Breweries, Wine, and Cheese

Willful Indulgence

The Grapevine: Willful Indulgence

The Grapevine

By Gina Trippi

We are reaching that time of year when we need to be mindful that lighter weight clothes, with more of us showing, are on the horizon. And that likely means—you know it—a diet. So let’s go out in a blaze of willful indulgence! Wine pairings so decadent that it is almost sinful. Some offered are traditional extravagances; others, a little less conventional.

Let’s start with a time-honored, indulgent tradition: champagne and fried chicken. By the way, the Gardein fake fried chicken works just as well. Why? Because it’s about the fried coating, pairing to the crunchy and salty outside, not so much the inside. You’re probably thinking, then will any fried food work? Yes! Fried zucchini or tempura would be tasty choices as well.

Andy Hale, director of The Asheville School of Wine, says the sparkling cuts through the weighty crust and the bubbles bring further pizzazz to the venerable crunch. “Salt loves sparkling,” says Hale. “That’s why Champagne and caviar work so well.” The higher the acidity, the better partner to the salty crunch. Consider Jansz Sparkling Wine or Sparkling Rosé from Tasmania as a pairing partner.

Black truffles on eggs can set your pocketbook back a bit, but you’re worth it! The taste of this subterranean mushroom is variously described as musky, oaky, nutty and earthy, with a stinging note of black olives, but always as garlicky and, despite its rather dark and dirty appearance, subtle.

The black truffle is grown in several countries, but those thought to be the best come from France. The earthiness of this French gem in the rough calls for a French Burgundy. But an Oregon Pinot Noir such as Omero from the Willamette Valley might be easier on your pocketbook and equally self-indulgent.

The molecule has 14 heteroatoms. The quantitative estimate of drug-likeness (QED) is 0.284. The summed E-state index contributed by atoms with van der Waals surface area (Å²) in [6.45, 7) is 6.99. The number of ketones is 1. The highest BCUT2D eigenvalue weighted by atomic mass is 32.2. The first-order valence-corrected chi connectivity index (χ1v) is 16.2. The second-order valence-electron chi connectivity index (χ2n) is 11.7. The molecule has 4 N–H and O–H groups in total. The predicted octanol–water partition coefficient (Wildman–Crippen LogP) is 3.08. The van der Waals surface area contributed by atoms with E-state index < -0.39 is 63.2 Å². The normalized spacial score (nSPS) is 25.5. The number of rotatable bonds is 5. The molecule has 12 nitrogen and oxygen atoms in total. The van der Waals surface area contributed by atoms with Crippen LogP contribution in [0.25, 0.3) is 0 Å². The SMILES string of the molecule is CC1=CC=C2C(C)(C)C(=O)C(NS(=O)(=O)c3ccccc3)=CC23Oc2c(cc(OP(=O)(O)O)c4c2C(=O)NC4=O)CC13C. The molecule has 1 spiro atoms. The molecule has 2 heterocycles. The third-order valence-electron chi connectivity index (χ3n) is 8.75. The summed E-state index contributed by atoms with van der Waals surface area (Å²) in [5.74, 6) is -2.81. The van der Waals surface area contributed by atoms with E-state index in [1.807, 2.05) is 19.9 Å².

Chips and dip with a smooth, low-tannin red is a most comforting decadence. Now here, I don’t mean chips with spinach or kale or anything that might have some redeeming nutritive value! Pick up good, old-fashioned corn chips with a little added chili. And the dip? Go with the overly cheesy kind that you would never admit to eating, but love. A bottle of Juan Gil Silver Label Monastrell will bring big, red fruit and a spicy, smoky palate that will complement this quiet, good, movie-night fare.

And now, the full monty: Tawny Port with a frozen Klondike Bar! Here you will need close to the same level of sweetness in the wine as the frozen decadence or you risk the wine tasting bitter. (This is a good time to remind you that a very dry Champagne will clash with a wedding cake.)

Pair the Klondike Bar with a nutty red port. Port is, by definition, sweet in varying degrees. Try Graham’s Six Grapes Reserve Port. The winemaker says this bottle will also pair nicely with another indulgence, blue cheese! And add Nutella, the hazelnut chocolate spread from Italy, to that list of almost sinful Port pairings. Indulge. Enjoy. Then you can diet!

Gina Trippi is the co-owner of Metro Wines, 169 Charlotte Street in Asheville. Committed to the community, Metro Wines offers big shop selection with small shop service. Gina can be reached at gina@MetroWinesAsheville.com or 828.575.9525.

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